I have a raw-12 image file . I want to read this using c++ into 2-d array . but i don't understand the the basic picture of raw-12 file that how pixels are really arranged in it. can anyone help ?

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    Off-topic because this is a problem concerning programming and data structures, not photography.
    – xiota
    Aug 30 '18 at 21:32
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    Hi, welcome to Photo.SE! Is there some special processing of raw files that you need to accomplish, that existing tools or libraries can't do for you? As currently asked, your question is not really on topic here at Photo.SE. We are not a programming-oriented Stack Exchange site.
    – scottbb
    Aug 30 '18 at 22:38
  • @xiota , actually i am asking abhout the basic picture of raw-12 file , like how pixels are arranged in it and how demosacising happens . In that link of yours we are taking it in array , and i know that but i don't understand why as i don't understand the configuration of raw-12 Aug 31 '18 at 3:19
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    In photography today, generally the RAW formats we work with are manufacturer-specific, like PEF, CR2, NEF, RAF, etc. Working with low-level RAW formats at the file level seems like it's out of the general scope of photography.
    – mattdm
    Aug 31 '18 at 16:50

The term Raw-12 generally means 12-bits per pixel element and raw is the pixel sensor value.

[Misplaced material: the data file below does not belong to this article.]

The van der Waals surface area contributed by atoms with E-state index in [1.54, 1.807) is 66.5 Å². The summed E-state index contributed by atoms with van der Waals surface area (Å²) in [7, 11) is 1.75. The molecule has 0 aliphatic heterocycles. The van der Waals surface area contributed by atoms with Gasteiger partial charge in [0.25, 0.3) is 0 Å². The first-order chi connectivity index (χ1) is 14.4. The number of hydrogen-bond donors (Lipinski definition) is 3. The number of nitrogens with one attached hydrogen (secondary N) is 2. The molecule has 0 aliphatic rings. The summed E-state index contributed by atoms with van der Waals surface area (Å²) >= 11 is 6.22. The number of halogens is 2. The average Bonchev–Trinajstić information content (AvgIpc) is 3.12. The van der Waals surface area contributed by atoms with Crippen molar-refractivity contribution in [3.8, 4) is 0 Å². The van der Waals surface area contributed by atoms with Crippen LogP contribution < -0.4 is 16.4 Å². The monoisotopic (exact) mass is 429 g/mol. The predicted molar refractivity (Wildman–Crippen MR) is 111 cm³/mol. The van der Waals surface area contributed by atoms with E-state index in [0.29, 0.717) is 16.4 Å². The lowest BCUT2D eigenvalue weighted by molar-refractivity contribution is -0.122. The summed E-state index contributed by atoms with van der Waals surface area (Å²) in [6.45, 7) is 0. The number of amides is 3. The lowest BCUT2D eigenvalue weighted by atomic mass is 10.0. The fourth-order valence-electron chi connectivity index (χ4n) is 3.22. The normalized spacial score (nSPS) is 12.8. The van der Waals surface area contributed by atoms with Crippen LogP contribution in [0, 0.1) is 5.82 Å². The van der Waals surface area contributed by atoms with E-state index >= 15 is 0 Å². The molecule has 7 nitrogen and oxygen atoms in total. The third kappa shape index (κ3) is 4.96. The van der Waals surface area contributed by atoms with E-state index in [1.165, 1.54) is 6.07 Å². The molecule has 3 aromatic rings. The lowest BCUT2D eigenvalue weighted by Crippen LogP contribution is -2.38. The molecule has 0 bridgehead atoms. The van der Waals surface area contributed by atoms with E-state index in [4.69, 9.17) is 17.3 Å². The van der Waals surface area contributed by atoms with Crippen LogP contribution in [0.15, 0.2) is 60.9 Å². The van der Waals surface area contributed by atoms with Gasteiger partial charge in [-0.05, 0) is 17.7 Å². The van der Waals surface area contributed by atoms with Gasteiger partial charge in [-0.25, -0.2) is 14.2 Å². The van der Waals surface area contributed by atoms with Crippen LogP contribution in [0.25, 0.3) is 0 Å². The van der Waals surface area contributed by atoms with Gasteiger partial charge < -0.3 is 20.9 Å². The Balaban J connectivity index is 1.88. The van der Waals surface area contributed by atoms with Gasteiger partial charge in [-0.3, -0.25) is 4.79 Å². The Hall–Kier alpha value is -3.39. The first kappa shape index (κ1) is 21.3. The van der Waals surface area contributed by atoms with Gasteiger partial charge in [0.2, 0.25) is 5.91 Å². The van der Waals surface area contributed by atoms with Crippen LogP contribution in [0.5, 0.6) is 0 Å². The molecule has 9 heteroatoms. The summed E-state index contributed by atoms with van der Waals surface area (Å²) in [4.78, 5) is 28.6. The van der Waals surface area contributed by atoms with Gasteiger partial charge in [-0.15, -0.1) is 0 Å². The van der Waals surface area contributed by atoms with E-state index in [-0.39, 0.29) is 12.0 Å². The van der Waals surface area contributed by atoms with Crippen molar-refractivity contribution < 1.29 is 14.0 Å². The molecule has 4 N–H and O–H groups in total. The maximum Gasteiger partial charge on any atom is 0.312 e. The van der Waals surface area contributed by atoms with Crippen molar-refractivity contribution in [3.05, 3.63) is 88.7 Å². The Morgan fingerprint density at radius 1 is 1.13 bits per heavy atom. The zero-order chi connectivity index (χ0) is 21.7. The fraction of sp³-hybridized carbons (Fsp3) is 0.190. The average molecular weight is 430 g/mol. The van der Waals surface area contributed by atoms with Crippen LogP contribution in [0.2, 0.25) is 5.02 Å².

On top of this if you're dealing with a color sensor, each element is only 1-color, with the color pattern distribution or mosaic dependent upon the device or camera. Typically a "Bayer" pattern is used, but not always, and the color phase varies.

Commercial cameras generally also compress the raw data and insert metadata.

As far as I know, the exact pixel layout definition is not part of a standard but you may be able to extract it from the meta data.

I assume this is a programming assignment for you, because there are already entire suites of software to handle this for commercial cameras.

  • Each element of a bayer masked sensor is not only one color. Just look at the sensitivity curves of any Bayer masked sensor. The values in a raw file are monochrome luminance values. In effect what we have with a raw file is three B&W photos. Half the pixels are a B&W photo taken with a green filter in front of it (but non-green objects are still detected, they're just darker than they otherwise would be), one quarter of the pixels are a B&W photo with a violet-blue filter, and one-quarter are a B&W photo with a yellow-orange filter (no, the 'red' filter in Bayer arrays is not really red).
    – Michael C
    Aug 31 '18 at 18:05
  • Please see RAW files store 3 colors per pixel, or only one? and Why are Red, Green, and Blue the primary colors of light? and Why don't mainstream sensors use CYM filters instead of RGB? The three color filters for most Bayer masked "RGB" cameras are really 'blue-with a touch of violet', 'Green with a touch of blue', and somewhere between 'Yellow with a touch of green' (which mimics the human eye the most) and 'Yellow with a lot of orange'.
    – Michael C
    Aug 31 '18 at 18:15
  • Yes I understand that each color filter is not an impulse function or even an optical notch filter. My use of "1-color" referred to one color filter without attempting to address bandwidth and spectral response. Those details, while interesting, were not pertinent to the question. Aug 31 '18 at 19:42
  • I tend to think that the use of 'one color' leads to the misconception that the color filters on Bayer arrays exactly equate to the 'red', 'green', and 'blue' channels of our output devices, and that is simply not true. For each photosite in a raw file, the monochromatic luminance values must be converted to RGB values for all three color channels. The green filtered pixels, for instance, do not necessarily keep the same value in the green channel as the initial monochromatic value for those pixels.
    – Michael C
    Sep 1 '18 at 7:50

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